• Remove unnecessary notifications

The worst thing about installing any new application on our phones is the irritating notifications that come along with it. Also, we have an uncanny habit of checking out all kind of notifications throughout the day. Not only can this hamper our day to day productivity but also disturb our general routine. Recent updates in IOS and Android have been geared towards preventing this technological blunder by giving us the ability to snooze or stop notifications from applications. Almost all social media apps have an option to stop push notifications and device alerts on events in settings. It’s a good idea to change them since the lesser number of notifications we receive the lesser number of times we unlock our devices to check them.

  • Focus on real-world experiences

The best way to find a balance between real and virtual world is to actually venture out and participate in local events, trips and hobbies. Every one of us has varied levels of interests in particular hobbies. In the quest to achieve virtual stardom or fame we might be sacrificing a lot of real-world hobbies and experiences. Matter of fact is no matter how many likes and upvotes we receive on social media…There would still be a hollow feeling left inside when you go back to bed. Instead actually focusing on hobbies, personal health, interests, and skills can go a long way in building a real-world connection and admiration among our peers.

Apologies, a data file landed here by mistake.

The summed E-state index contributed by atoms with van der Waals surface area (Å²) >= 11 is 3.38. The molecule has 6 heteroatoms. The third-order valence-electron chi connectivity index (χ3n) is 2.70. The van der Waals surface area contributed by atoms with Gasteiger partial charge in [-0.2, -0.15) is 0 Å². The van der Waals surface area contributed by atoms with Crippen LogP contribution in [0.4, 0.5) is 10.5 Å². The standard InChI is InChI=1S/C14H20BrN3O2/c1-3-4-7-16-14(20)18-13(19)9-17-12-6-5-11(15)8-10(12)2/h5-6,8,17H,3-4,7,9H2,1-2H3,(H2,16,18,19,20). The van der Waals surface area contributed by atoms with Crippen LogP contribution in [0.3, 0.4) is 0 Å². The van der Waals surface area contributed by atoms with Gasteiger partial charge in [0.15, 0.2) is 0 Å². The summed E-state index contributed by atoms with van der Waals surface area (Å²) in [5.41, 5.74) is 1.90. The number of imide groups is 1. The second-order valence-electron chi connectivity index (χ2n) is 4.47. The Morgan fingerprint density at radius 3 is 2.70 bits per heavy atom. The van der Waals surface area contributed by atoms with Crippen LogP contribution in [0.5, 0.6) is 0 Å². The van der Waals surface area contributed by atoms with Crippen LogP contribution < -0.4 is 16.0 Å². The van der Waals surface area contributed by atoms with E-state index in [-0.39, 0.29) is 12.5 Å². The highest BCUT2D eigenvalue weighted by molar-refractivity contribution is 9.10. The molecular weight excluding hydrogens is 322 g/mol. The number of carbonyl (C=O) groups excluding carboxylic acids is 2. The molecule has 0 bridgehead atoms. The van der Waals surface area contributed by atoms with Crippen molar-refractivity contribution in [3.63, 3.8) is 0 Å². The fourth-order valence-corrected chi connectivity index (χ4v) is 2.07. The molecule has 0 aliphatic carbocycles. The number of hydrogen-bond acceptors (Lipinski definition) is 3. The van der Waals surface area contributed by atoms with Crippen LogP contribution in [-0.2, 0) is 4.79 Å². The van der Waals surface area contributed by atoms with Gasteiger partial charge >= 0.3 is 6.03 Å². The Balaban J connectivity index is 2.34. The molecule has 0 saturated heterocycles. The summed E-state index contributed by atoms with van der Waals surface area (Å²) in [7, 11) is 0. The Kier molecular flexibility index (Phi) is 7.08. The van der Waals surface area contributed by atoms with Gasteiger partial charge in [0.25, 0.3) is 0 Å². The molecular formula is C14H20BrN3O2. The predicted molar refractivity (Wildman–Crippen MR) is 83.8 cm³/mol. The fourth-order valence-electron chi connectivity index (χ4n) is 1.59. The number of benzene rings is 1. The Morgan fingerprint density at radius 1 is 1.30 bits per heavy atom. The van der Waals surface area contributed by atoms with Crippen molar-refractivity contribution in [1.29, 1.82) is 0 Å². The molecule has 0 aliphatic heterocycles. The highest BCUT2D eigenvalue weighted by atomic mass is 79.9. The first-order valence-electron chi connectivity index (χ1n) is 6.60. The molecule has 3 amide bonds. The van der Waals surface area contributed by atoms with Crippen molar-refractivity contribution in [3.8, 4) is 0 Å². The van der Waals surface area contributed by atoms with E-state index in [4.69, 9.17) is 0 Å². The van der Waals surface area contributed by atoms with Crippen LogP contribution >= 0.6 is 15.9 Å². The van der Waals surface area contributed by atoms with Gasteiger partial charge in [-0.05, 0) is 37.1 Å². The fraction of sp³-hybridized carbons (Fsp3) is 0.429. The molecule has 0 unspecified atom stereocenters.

Creating a balance between real and virtual world is a matter of personal choice and how much time should be devoted to any one of them still depends on our surrounding environment, occupation or educational background and also on daily peer to peer interactions. If we still try and devote some time to making a serious efforts towards creating that balance it can tremendously change our daily life and even have positive outcomes in the long run because your posts made on Facebook today might not be relevant in the long run, heck Facebook might have gotten replaced by some other popular and trending social media app in a few decades but if you step out and try to interact with people face to face, understand different perspectives from them chances are some of them will stick with you even after all those decades either meeting you in person or even as a friend in the next trending app that is yet to come because all these apps will come and go…The people you build real connections with will always stay transitioning from one app to another just like you would…

If you like the above article then do make an effort to actually find that balance, not for your current self but the version of you who will be formed in the next 10 years…